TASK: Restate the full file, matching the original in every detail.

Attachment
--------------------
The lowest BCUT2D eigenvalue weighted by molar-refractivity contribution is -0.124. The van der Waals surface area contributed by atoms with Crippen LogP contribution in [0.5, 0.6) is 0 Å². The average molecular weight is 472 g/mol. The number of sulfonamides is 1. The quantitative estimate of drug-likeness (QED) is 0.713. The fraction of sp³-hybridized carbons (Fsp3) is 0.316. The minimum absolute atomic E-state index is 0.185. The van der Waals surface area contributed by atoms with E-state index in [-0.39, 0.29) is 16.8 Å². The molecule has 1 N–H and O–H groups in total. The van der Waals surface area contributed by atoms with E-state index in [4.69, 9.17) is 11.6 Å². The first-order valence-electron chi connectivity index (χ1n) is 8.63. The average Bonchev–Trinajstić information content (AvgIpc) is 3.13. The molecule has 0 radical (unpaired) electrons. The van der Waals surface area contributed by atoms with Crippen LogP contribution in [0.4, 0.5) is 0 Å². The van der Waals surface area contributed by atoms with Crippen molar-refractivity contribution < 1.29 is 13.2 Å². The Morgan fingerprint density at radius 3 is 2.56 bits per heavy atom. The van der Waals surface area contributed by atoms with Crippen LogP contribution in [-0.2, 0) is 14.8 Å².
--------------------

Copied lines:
The lowest BCUT2D eigenvalue weighted by molar-refractivity contribution is -0.124. The van der Waals surface area contributed by atoms with Crippen LogP contribution in [0.5, 0.6) is 0 Å². The average molecular weight is 472 g/mol. The number of sulfonamides is 1. The quantitative estimate of drug-likeness (QED) is 0.713. The fraction of sp³-hybridized carbons (Fsp3) is 0.316. The minimum absolute atomic E-state index is 0.185. The van der Waals surface area contributed by atoms with E-state index in [-0.39, 0.29) is 16.8 Å². The molecule has 1 N–H and O–H groups in total. The van der Waals surface area contributed by atoms with E-state index in [4.69, 9.17) is 11.6 Å². The first-order valence-electron chi connectivity index (χ1n) is 8.63. The average Bonchev–Trinajstić information content (AvgIpc) is 3.13. The molecule has 0 radical (unpaired) electrons. The van der Waals surface area contributed by atoms with Crippen LogP contribution in [0.4, 0.5) is 0 Å². The van der Waals surface area contributed by atoms with Crippen molar-refractivity contribution < 1.29 is 13.2 Å². The Morgan fingerprint density at radius 3 is 2.56 bits per heavy atom. The van der Waals surface area contributed by atoms with Crippen LogP contribution in [-0.2, 0) is 14.8 Å².